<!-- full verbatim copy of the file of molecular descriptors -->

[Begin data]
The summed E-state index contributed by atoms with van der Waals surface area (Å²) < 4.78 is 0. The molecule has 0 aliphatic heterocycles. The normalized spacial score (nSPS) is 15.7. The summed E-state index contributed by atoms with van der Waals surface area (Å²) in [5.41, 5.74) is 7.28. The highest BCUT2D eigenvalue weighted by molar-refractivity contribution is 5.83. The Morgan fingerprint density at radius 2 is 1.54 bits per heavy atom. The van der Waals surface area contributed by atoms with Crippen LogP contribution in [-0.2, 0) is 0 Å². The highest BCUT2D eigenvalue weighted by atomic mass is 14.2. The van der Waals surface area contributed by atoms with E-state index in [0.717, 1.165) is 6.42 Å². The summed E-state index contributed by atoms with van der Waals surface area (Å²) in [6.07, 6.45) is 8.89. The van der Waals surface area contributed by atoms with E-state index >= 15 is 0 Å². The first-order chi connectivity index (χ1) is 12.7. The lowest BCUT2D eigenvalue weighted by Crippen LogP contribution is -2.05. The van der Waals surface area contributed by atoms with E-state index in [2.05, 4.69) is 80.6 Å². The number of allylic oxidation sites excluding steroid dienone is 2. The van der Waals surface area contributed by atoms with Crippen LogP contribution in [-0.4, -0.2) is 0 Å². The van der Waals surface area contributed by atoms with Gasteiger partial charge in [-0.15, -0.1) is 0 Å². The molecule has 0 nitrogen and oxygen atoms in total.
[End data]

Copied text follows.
The summed E-state index contributed by atoms with van der Waals surface area (Å²) < 4.78 is 0. The molecule has 0 aliphatic heterocycles. The normalized spacial score (nSPS) is 15.7. The summed E-state index contributed by atoms with van der Waals surface area (Å²) in [5.41, 5.74) is 7.28. The highest BCUT2D eigenvalue weighted by molar-refractivity contribution is 5.83. The Morgan fingerprint density at radius 2 is 1.54 bits per heavy atom. The van der Waals surface area contributed by atoms with Crippen LogP contribution in [-0.2, 0) is 0 Å². The highest BCUT2D eigenvalue weighted by atomic mass is 14.2. The van der Waals surface area contributed by atoms with E-state index in [0.717, 1.165) is 6.42 Å². The summed E-state index contributed by atoms with van der Waals surface area (Å²) in [6.07, 6.45) is 8.89. The van der Waals surface area contributed by atoms with E-state index >= 15 is 0 Å². The first-order chi connectivity index (χ1) is 12.7. The lowest BCUT2D eigenvalue weighted by Crippen LogP contribution is -2.05. The van der Waals surface area contributed by atoms with E-state index in [2.05, 4.69) is 80.6 Å². The number of allylic oxidation sites excluding steroid dienone is 2. The van der Waals surface area contributed by atoms with Crippen LogP contribution in [-0.4, -0.2) is 0 Å². The van der Waals surface area contributed by atoms with Gasteiger partial charge in [-0.15, -0.1) is 0 Å². The molecule has 0 nitrogen and oxygen atoms in total.